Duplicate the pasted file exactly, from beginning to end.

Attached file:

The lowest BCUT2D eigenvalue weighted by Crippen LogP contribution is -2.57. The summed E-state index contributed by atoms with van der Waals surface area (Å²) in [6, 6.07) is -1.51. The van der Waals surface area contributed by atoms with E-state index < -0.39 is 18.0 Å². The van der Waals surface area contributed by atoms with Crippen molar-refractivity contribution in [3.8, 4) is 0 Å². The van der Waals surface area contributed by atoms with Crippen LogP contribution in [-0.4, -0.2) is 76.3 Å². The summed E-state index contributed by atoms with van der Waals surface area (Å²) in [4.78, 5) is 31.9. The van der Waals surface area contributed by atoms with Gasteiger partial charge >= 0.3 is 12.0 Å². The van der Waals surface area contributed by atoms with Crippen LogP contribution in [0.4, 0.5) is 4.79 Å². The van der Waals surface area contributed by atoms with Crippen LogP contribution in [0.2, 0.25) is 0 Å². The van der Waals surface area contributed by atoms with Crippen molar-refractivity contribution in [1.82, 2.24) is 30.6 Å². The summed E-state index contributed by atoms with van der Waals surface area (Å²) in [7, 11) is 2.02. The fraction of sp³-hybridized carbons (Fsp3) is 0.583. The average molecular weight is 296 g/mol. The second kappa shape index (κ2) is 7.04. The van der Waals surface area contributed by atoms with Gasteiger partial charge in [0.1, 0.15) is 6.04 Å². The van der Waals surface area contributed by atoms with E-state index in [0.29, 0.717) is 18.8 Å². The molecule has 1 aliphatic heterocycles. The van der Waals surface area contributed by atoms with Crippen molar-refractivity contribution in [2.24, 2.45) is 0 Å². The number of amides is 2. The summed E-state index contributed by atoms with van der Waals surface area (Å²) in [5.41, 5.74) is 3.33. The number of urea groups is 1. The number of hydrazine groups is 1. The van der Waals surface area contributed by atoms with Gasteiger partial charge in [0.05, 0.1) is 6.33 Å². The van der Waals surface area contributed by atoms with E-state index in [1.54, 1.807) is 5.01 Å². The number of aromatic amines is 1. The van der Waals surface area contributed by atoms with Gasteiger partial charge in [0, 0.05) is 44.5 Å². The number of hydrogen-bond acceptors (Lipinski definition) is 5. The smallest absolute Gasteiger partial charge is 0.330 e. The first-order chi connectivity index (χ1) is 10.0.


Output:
The lowest BCUT2D eigenvalue weighted by Crippen LogP contribution is -2.57. The summed E-state index contributed by atoms with van der Waals surface area (Å²) in [6, 6.07) is -1.51. The van der Waals surface area contributed by atoms with E-state index < -0.39 is 18.0 Å². The van der Waals surface area contributed by atoms with Crippen molar-refractivity contribution in [3.8, 4) is 0 Å². The van der Waals surface area contributed by atoms with Crippen LogP contribution in [-0.4, -0.2) is 76.3 Å². The summed E-state index contributed by atoms with van der Waals surface area (Å²) in [4.78, 5) is 31.9. The van der Waals surface area contributed by atoms with Gasteiger partial charge >= 0.3 is 12.0 Å². The van der Waals surface area contributed by atoms with Crippen LogP contribution in [0.4, 0.5) is 4.79 Å². The van der Waals surface area contributed by atoms with Crippen LogP contribution in [0.2, 0.25) is 0 Å². The van der Waals surface area contributed by atoms with Crippen molar-refractivity contribution in [1.82, 2.24) is 30.6 Å². The summed E-state index contributed by atoms with van der Waals surface area (Å²) in [7, 11) is 2.02. The fraction of sp³-hybridized carbons (Fsp3) is 0.583. The average molecular weight is 296 g/mol. The second kappa shape index (κ2) is 7.04. The van der Waals surface area contributed by atoms with Gasteiger partial charge in [0.1, 0.15) is 6.04 Å². The van der Waals surface area contributed by atoms with E-state index in [0.29, 0.717) is 18.8 Å². The molecule has 1 aliphatic heterocycles. The van der Waals surface area contributed by atoms with Crippen molar-refractivity contribution in [2.24, 2.45) is 0 Å². The number of amides is 2. The summed E-state index contributed by atoms with van der Waals surface area (Å²) in [5.41, 5.74) is 3.33. The number of urea groups is 1. The number of hydrazine groups is 1. The van der Waals surface area contributed by atoms with Gasteiger partial charge in [0.05, 0.1) is 6.33 Å². The van der Waals surface area contributed by atoms with E-state index in [1.54, 1.807) is 5.01 Å². The number of aromatic amines is 1. The van der Waals surface area contributed by atoms with Gasteiger partial charge in [0, 0.05) is 44.5 Å². The number of hydrogen-bond acceptors (Lipinski definition) is 5. The smallest absolute Gasteiger partial charge is 0.330 e. The first-order chi connectivity index (χ1) is 10.0.